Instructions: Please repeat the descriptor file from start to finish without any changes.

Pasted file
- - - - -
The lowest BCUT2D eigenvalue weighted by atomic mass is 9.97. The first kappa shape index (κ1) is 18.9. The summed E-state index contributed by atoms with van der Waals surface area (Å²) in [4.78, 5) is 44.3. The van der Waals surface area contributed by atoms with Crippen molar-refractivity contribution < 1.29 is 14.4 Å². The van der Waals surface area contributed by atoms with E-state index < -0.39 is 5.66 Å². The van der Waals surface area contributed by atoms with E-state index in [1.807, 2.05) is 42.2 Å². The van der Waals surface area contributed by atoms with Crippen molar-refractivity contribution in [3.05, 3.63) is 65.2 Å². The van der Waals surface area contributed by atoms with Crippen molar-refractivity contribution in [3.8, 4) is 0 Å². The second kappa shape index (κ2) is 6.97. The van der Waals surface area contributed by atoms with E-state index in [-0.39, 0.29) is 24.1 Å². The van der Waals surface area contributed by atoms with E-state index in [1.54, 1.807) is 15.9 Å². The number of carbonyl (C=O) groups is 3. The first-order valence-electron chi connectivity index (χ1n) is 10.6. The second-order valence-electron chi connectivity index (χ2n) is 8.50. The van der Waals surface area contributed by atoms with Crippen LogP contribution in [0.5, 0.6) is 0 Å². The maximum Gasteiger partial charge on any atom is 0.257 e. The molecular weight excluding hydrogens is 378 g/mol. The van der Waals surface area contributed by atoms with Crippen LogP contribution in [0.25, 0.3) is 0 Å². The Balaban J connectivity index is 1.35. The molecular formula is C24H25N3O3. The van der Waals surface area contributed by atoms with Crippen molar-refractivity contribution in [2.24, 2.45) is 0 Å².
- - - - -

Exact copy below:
The lowest BCUT2D eigenvalue weighted by atomic mass is 9.97. The first kappa shape index (κ1) is 18.9. The summed E-state index contributed by atoms with van der Waals surface area (Å²) in [4.78, 5) is 44.3. The van der Waals surface area contributed by atoms with Crippen molar-refractivity contribution < 1.29 is 14.4 Å². The van der Waals surface area contributed by atoms with E-state index < -0.39 is 5.66 Å². The van der Waals surface area contributed by atoms with E-state index in [1.807, 2.05) is 42.2 Å². The van der Waals surface area contributed by atoms with Crippen molar-refractivity contribution in [3.05, 3.63) is 65.2 Å². The van der Waals surface area contributed by atoms with Crippen molar-refractivity contribution in [3.8, 4) is 0 Å². The second kappa shape index (κ2) is 6.97. The van der Waals surface area contributed by atoms with E-state index in [-0.39, 0.29) is 24.1 Å². The van der Waals surface area contributed by atoms with E-state index in [1.54, 1.807) is 15.9 Å². The number of carbonyl (C=O) groups is 3. The first-order valence-electron chi connectivity index (χ1n) is 10.6. The second-order valence-electron chi connectivity index (χ2n) is 8.50. The van der Waals surface area contributed by atoms with Crippen LogP contribution in [0.5, 0.6) is 0 Å². The maximum Gasteiger partial charge on any atom is 0.257 e. The molecular weight excluding hydrogens is 378 g/mol. The van der Waals surface area contributed by atoms with Crippen LogP contribution in [0.25, 0.3) is 0 Å². The Balaban J connectivity index is 1.35. The molecular formula is C24H25N3O3. The van der Waals surface area contributed by atoms with Crippen molar-refractivity contribution in [2.24, 2.45) is 0 Å².